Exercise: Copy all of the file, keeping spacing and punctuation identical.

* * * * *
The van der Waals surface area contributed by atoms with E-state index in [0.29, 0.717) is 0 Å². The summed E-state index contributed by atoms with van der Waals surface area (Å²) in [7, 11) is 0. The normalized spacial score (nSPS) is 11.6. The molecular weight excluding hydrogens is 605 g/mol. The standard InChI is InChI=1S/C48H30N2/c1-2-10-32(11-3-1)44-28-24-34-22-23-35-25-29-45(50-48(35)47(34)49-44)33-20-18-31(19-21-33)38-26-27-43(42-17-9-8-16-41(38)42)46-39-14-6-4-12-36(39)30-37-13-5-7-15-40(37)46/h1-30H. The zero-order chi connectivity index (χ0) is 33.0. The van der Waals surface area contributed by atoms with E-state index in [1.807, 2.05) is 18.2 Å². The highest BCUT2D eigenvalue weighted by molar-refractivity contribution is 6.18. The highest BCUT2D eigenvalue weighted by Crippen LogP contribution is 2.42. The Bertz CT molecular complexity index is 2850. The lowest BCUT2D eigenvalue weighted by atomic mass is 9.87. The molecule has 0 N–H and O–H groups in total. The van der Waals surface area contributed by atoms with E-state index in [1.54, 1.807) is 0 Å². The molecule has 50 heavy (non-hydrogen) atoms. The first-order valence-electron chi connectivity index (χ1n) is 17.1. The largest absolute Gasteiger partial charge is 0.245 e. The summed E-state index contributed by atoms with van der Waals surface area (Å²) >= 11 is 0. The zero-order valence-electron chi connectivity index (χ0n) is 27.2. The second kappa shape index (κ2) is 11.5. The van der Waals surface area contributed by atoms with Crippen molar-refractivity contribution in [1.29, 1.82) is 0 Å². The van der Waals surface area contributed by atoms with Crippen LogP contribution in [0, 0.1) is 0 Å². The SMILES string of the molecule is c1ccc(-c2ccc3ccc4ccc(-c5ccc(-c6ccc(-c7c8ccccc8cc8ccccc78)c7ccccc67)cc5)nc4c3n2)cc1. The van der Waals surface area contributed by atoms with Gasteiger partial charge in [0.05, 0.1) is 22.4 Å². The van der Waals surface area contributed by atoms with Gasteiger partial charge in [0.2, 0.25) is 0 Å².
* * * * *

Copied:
The van der Waals surface area contributed by atoms with E-state index in [0.29, 0.717) is 0 Å². The summed E-state index contributed by atoms with van der Waals surface area (Å²) in [7, 11) is 0. The normalized spacial score (nSPS) is 11.6. The molecular weight excluding hydrogens is 605 g/mol. The standard InChI is InChI=1S/C48H30N2/c1-2-10-32(11-3-1)44-28-24-34-22-23-35-25-29-45(50-48(35)47(34)49-44)33-20-18-31(19-21-33)38-26-27-43(42-17-9-8-16-41(38)42)46-39-14-6-4-12-36(39)30-37-13-5-7-15-40(37)46/h1-30H. The zero-order chi connectivity index (χ0) is 33.0. The van der Waals surface area contributed by atoms with E-state index in [1.807, 2.05) is 18.2 Å². The highest BCUT2D eigenvalue weighted by molar-refractivity contribution is 6.18. The highest BCUT2D eigenvalue weighted by Crippen LogP contribution is 2.42. The Bertz CT molecular complexity index is 2850. The lowest BCUT2D eigenvalue weighted by atomic mass is 9.87. The molecule has 0 N–H and O–H groups in total. The van der Waals surface area contributed by atoms with E-state index in [1.54, 1.807) is 0 Å². The molecule has 50 heavy (non-hydrogen) atoms. The first-order valence-electron chi connectivity index (χ1n) is 17.1. The largest absolute Gasteiger partial charge is 0.245 e. The summed E-state index contributed by atoms with van der Waals surface area (Å²) >= 11 is 0. The zero-order valence-electron chi connectivity index (χ0n) is 27.2. The second kappa shape index (κ2) is 11.5. The van der Waals surface area contributed by atoms with Crippen molar-refractivity contribution in [1.29, 1.82) is 0 Å². The van der Waals surface area contributed by atoms with Crippen LogP contribution in [0, 0.1) is 0 Å². The SMILES string of the molecule is c1ccc(-c2ccc3ccc4ccc(-c5ccc(-c6ccc(-c7c8ccccc8cc8ccccc78)c7ccccc67)cc5)nc4c3n2)cc1. The van der Waals surface area contributed by atoms with Gasteiger partial charge in [0.05, 0.1) is 22.4 Å². The van der Waals surface area contributed by atoms with Gasteiger partial charge in [0.2, 0.25) is 0 Å².